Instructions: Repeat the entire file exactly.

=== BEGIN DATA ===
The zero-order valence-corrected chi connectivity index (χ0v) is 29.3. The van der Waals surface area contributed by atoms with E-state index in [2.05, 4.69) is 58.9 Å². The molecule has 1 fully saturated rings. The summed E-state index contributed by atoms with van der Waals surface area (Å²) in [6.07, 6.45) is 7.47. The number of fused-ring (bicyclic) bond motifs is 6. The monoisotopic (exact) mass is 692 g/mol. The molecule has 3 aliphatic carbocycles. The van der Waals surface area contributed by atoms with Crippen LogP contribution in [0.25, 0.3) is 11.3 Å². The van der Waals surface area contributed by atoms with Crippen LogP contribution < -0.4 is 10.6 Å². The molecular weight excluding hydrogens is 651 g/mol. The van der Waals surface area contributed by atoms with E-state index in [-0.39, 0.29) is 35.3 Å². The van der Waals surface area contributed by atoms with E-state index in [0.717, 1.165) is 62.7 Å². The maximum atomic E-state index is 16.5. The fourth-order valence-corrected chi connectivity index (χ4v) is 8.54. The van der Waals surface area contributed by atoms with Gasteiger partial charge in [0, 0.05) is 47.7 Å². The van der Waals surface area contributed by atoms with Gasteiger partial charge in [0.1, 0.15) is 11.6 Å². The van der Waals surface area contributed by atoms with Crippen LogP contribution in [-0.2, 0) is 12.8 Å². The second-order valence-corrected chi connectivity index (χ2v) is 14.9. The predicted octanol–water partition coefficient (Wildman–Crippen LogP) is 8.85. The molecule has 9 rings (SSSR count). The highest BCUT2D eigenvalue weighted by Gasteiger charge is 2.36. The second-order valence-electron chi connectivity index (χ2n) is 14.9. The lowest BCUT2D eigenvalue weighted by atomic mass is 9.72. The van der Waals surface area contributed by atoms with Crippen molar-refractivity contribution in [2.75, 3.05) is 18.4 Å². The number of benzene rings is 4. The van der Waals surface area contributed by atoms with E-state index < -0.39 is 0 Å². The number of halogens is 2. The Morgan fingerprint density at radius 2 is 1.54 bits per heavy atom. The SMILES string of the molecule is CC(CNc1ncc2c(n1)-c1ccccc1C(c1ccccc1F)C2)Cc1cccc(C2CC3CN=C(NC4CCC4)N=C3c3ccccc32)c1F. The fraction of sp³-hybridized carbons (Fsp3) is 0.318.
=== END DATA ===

The zero-order valence-corrected chi connectivity index (χ0v) is 29.3. The van der Waals surface area contributed by atoms with E-state index in [2.05, 4.69) is 58.9 Å². The molecule has 1 fully saturated rings. The summed E-state index contributed by atoms with van der Waals surface area (Å²) in [6.07, 6.45) is 7.47. The number of fused-ring (bicyclic) bond motifs is 6. The monoisotopic (exact) mass is 692 g/mol. The molecule has 3 aliphatic carbocycles. The van der Waals surface area contributed by atoms with Crippen LogP contribution in [0.25, 0.3) is 11.3 Å². The van der Waals surface area contributed by atoms with Crippen LogP contribution < -0.4 is 10.6 Å². The molecular weight excluding hydrogens is 651 g/mol. The van der Waals surface area contributed by atoms with E-state index in [-0.39, 0.29) is 35.3 Å². The van der Waals surface area contributed by atoms with E-state index in [0.717, 1.165) is 62.7 Å². The maximum atomic E-state index is 16.5. The fourth-order valence-corrected chi connectivity index (χ4v) is 8.54. The van der Waals surface area contributed by atoms with Gasteiger partial charge in [0, 0.05) is 47.7 Å². The van der Waals surface area contributed by atoms with Gasteiger partial charge in [0.1, 0.15) is 11.6 Å². The van der Waals surface area contributed by atoms with Crippen LogP contribution in [-0.2, 0) is 12.8 Å². The second-order valence-corrected chi connectivity index (χ2v) is 14.9. The predicted octanol–water partition coefficient (Wildman–Crippen LogP) is 8.85. The molecule has 9 rings (SSSR count). The highest BCUT2D eigenvalue weighted by Gasteiger charge is 2.36. The second-order valence-electron chi connectivity index (χ2n) is 14.9. The lowest BCUT2D eigenvalue weighted by atomic mass is 9.72. The van der Waals surface area contributed by atoms with Crippen molar-refractivity contribution in [2.75, 3.05) is 18.4 Å². The number of benzene rings is 4. The van der Waals surface area contributed by atoms with E-state index < -0.39 is 0 Å². The number of halogens is 2. The Morgan fingerprint density at radius 2 is 1.54 bits per heavy atom. The SMILES string of the molecule is CC(CNc1ncc2c(n1)-c1ccccc1C(c1ccccc1F)C2)Cc1cccc(C2CC3CN=C(NC4CCC4)N=C3c3ccccc32)c1F. The fraction of sp³-hybridized carbons (Fsp3) is 0.318.